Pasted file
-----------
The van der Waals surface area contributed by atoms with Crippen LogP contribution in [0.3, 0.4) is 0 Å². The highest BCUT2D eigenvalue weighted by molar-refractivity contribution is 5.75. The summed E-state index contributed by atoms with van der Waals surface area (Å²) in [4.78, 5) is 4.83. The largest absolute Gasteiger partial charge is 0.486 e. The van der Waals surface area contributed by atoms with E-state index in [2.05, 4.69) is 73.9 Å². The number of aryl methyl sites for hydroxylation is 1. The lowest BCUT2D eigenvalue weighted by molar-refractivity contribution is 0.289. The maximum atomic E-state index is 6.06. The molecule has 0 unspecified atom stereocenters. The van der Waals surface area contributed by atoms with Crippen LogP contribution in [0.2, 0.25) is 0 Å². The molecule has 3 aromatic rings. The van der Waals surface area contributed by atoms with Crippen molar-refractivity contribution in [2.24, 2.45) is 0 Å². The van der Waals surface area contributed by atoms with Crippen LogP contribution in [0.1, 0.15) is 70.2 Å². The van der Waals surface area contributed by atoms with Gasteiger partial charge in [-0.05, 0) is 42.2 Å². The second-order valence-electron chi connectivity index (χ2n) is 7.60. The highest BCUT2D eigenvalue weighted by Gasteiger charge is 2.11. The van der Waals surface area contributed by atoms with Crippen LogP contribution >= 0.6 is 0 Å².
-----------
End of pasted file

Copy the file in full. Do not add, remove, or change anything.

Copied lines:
The van der Waals surface area contributed by atoms with Crippen LogP contribution in [0.3, 0.4) is 0 Å². The highest BCUT2D eigenvalue weighted by molar-refractivity contribution is 5.75. The summed E-state index contributed by atoms with van der Waals surface area (Å²) in [4.78, 5) is 4.83. The largest absolute Gasteiger partial charge is 0.486 e. The van der Waals surface area contributed by atoms with E-state index in [2.05, 4.69) is 73.9 Å². The number of aryl methyl sites for hydroxylation is 1. The lowest BCUT2D eigenvalue weighted by molar-refractivity contribution is 0.289. The maximum atomic E-state index is 6.06. The molecule has 0 unspecified atom stereocenters. The van der Waals surface area contributed by atoms with Crippen LogP contribution in [0.2, 0.25) is 0 Å². The molecule has 3 aromatic rings. The van der Waals surface area contributed by atoms with Crippen molar-refractivity contribution in [2.24, 2.45) is 0 Å². The van der Waals surface area contributed by atoms with Crippen LogP contribution in [0.1, 0.15) is 70.2 Å². The van der Waals surface area contributed by atoms with Gasteiger partial charge in [-0.05, 0) is 42.2 Å². The second-order valence-electron chi connectivity index (χ2n) is 7.60. The highest BCUT2D eigenvalue weighted by Gasteiger charge is 2.11. The van der Waals surface area contributed by atoms with Crippen LogP contribution >= 0.6 is 0 Å².